Memory type? (ECC vs non-ECC)

Thomas R Boehme mail at thomas-boehme.de
Fri Aug 17 18:23:00 EDT 2001


I would recommend ECC. Even if you can afford a machine crashing, what if it
it doesn't crash and just affect some of your data? How do you know if those
simulations you run did run correctly? Can you afford getting the wrong
results?

This question actually has a much bigger scope then just the question of ECC
or not. We recently got a couple of machines that experience sporadic
problems. Some crashed the machines; some didn't and just perturbed the data
from our Molecular Dynamics simulations. We think it was heat related, but
the big question is, if we would have found out if it hadn't crashed
eventually.

Bye, Thomas

-----Original Message-----
From: Jared Hodge [mailto:jared_hodge at iat.utexas.edu] 
Sent: Friday, August 17, 2001 2:25 PM
To: Dan Kirkpatrick
Cc: beowulf at beowulf.org
Subject: Re: Memory type? (ECC vs non-ECC)

Dan,
	Ok, first with what ECC is.  Error Correction Circuitry.  How will
this
affect performance?  As far as speed, they run about the same (ECC may
even be a little slower).  The issue is reliability.  We had a few
rounds of E-mails on how often errors occur in non-ECC memory chips a
few months ago (and it's affected by climate, altitude, EMI radiation,
solar flares, someone breaking wind near the machines, bla, bla, bla). 
Anyway, I don't think you want us to launch that conversation again, but
the thing is that with a single machine, non-ECC is typically fine
(except for mission critical servers, etc.) since the time between
errors is so great.  The problem is that with a cluster, you have so
many memory chips that the time between failures (of any one of them) is
significantly less.  I guess the question is how big is the cluster and
how much do you lose if you have to restart?  We've got an 8 node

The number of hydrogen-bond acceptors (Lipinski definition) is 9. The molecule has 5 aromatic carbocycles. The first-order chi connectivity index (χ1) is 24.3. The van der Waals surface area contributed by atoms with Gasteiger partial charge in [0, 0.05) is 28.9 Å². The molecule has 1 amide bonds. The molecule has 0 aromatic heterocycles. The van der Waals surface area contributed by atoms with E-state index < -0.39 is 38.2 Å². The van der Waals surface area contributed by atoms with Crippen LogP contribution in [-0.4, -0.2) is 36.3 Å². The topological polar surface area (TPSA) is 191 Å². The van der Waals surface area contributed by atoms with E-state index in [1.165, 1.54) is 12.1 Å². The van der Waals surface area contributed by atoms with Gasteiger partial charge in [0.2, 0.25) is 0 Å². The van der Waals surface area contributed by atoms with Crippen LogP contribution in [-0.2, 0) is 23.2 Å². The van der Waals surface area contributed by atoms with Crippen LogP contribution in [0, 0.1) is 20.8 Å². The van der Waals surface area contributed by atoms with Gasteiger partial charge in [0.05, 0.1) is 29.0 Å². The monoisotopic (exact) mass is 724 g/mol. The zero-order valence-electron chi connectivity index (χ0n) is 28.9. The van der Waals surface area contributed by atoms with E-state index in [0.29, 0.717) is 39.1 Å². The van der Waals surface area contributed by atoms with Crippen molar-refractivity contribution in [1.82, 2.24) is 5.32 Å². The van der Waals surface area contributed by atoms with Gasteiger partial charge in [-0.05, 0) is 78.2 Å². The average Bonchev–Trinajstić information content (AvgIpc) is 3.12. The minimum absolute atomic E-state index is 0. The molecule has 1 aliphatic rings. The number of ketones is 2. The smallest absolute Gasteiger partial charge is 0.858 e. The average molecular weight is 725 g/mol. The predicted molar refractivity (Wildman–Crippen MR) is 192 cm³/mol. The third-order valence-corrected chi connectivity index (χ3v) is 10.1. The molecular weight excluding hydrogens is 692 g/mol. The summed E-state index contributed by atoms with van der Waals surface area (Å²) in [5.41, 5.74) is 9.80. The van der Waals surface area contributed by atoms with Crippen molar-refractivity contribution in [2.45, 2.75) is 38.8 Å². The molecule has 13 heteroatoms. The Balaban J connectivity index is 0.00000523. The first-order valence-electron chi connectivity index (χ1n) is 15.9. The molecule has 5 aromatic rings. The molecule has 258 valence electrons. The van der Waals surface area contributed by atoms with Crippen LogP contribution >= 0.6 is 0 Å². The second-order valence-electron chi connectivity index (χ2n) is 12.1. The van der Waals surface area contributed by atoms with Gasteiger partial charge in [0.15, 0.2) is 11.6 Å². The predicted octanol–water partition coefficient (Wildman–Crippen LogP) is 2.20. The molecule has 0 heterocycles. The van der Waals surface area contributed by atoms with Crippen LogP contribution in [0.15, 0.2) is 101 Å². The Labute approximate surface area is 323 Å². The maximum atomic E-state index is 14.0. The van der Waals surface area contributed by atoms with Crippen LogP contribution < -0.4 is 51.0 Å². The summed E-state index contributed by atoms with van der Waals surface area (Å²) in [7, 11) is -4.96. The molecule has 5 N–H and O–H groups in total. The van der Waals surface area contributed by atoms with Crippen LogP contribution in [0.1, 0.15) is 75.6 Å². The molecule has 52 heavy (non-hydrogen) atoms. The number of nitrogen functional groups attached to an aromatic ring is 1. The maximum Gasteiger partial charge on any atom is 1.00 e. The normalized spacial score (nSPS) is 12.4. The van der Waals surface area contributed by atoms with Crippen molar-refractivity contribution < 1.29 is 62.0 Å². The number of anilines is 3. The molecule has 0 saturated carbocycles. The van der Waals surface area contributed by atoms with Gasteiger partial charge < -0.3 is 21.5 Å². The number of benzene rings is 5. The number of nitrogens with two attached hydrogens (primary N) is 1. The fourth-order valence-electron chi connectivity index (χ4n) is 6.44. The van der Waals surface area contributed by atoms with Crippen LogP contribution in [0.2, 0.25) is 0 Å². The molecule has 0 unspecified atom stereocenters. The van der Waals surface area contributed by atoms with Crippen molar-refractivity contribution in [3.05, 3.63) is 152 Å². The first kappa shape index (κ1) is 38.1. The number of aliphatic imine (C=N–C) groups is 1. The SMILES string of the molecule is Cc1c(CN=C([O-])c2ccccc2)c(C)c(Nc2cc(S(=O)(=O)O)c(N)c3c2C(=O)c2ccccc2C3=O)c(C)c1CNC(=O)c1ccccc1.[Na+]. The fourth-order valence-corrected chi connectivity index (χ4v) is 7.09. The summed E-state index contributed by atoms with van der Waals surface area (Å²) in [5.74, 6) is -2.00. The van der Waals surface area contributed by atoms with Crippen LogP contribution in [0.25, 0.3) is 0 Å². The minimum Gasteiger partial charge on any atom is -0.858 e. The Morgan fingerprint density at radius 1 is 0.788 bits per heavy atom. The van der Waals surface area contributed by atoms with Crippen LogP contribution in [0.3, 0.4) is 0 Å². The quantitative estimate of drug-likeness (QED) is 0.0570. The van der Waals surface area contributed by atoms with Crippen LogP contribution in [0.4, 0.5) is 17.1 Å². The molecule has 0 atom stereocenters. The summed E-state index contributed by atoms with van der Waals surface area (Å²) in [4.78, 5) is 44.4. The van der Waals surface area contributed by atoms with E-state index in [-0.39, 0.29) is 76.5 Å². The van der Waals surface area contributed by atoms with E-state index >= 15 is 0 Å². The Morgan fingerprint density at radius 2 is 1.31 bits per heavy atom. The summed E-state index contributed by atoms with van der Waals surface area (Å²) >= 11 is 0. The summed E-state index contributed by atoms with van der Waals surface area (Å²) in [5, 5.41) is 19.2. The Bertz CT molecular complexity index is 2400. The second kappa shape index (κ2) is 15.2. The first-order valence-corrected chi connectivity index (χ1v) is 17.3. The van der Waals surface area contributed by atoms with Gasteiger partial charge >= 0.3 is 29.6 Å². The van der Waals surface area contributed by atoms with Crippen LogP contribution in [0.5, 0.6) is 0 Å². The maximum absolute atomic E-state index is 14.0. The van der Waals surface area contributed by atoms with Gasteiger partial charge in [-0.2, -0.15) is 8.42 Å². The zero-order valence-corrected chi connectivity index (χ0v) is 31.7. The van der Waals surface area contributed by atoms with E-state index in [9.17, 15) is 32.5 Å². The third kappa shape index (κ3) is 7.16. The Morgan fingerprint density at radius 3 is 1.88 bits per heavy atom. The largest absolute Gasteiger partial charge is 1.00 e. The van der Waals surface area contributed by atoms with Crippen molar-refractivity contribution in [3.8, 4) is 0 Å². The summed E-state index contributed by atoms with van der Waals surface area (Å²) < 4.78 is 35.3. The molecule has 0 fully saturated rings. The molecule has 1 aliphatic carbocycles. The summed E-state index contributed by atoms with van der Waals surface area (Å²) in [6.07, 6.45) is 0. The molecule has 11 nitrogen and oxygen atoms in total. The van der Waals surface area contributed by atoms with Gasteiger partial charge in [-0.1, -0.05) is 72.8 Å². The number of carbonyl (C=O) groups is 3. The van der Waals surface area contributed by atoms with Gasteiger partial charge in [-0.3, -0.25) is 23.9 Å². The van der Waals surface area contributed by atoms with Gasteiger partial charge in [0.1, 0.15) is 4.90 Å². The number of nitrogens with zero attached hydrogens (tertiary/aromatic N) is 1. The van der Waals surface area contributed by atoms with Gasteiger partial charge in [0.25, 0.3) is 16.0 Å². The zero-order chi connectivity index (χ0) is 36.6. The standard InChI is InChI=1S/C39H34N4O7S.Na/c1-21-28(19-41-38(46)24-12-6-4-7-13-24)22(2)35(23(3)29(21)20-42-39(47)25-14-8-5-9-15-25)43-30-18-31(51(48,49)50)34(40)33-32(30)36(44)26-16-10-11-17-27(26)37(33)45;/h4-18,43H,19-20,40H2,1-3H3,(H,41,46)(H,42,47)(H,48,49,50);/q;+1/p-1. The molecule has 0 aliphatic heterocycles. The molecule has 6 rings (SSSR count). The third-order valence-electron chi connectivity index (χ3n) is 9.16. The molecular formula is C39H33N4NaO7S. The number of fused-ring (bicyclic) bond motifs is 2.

cluster, 4 GB RAM total that seems to work fine without ECC.  We're
getting a larger cluster with 24 GB RAM total and going with ECC.  The
larger the cluster, the more you need ECC.  Also, if you're running
problems that take many days to complete, go with ECC.  If you're
running checkpoints, or individual problems only take a few hours, you
can go with non-ECC.  Hope this helps.

Jared

Dan Kirkpatrick wrote:
> 
> We're finalizing our specs for our next beowulf cluster... and I had a
> question...
> 
> ECC or non-ECC memory?  Motherboard "supports" ECC memory mode... although
> non-ecc memory is cheaper so we can get more...
> How does this realistically affect performance?
> 
> comments?
> Thanks
> 
> =======================================================
> Dan Kirkpatrick                   dkirk at physics.syr.edu
> Computer Systems Manager
> Department of Physics
> Syracuse University, Syracuse, NY
> http://www.physics.syr.edu/help/    Fax:(315) 443-9103
> =======================================================
> 
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-- 
Jared Hodge
Institute for Advanced Technology
The University of Texas at Austin
3925 W. Braker Lane, Suite 400
Austin, Texas 78759

Phone: 512-232-4460
Fax: 512-471-9096
Email: Jared_Hodge at iat.utexas.edu

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